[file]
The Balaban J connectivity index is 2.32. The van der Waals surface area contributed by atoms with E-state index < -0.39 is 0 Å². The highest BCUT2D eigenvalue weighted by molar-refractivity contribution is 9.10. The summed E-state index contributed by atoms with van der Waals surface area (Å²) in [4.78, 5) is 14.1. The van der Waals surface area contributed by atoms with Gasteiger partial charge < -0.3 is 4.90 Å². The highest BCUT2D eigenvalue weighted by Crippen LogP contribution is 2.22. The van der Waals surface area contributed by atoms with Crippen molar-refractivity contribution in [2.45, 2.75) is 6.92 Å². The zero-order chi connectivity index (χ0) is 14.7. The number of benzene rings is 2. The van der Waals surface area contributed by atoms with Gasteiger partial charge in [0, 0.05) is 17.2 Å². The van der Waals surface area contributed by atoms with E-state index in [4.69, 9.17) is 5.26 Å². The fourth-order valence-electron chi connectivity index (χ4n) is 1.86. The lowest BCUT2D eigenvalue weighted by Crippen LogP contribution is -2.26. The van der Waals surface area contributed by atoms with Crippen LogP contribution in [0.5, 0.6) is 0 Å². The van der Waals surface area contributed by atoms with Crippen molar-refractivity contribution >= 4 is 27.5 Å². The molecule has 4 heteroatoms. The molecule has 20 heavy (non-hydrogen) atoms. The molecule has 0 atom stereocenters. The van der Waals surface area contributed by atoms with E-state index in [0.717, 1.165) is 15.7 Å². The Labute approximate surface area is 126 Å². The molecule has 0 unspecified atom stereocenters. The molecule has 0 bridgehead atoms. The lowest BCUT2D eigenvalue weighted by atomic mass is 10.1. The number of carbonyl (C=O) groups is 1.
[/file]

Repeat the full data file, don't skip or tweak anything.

The Balaban J connectivity index is 2.32. The van der Waals surface area contributed by atoms with E-state index < -0.39 is 0 Å². The highest BCUT2D eigenvalue weighted by molar-refractivity contribution is 9.10. The summed E-state index contributed by atoms with van der Waals surface area (Å²) in [4.78, 5) is 14.1. The van der Waals surface area contributed by atoms with Gasteiger partial charge < -0.3 is 4.90 Å². The highest BCUT2D eigenvalue weighted by Crippen LogP contribution is 2.22. The van der Waals surface area contributed by atoms with Crippen molar-refractivity contribution in [2.45, 2.75) is 6.92 Å². The zero-order chi connectivity index (χ0) is 14.7. The number of benzene rings is 2. The van der Waals surface area contributed by atoms with Gasteiger partial charge in [0, 0.05) is 17.2 Å². The van der Waals surface area contributed by atoms with E-state index in [4.69, 9.17) is 5.26 Å². The fourth-order valence-electron chi connectivity index (χ4n) is 1.86. The lowest BCUT2D eigenvalue weighted by Crippen LogP contribution is -2.26. The van der Waals surface area contributed by atoms with Crippen LogP contribution in [0.5, 0.6) is 0 Å². The van der Waals surface area contributed by atoms with Crippen molar-refractivity contribution >= 4 is 27.5 Å². The molecule has 4 heteroatoms. The molecule has 20 heavy (non-hydrogen) atoms. The molecule has 0 atom stereocenters. The van der Waals surface area contributed by atoms with E-state index in [0.717, 1.165) is 15.7 Å². The Labute approximate surface area is 126 Å². The molecule has 0 unspecified atom stereocenters. The molecule has 0 bridgehead atoms. The lowest BCUT2D eigenvalue weighted by atomic mass is 10.1. The number of carbonyl (C=O) groups is 1.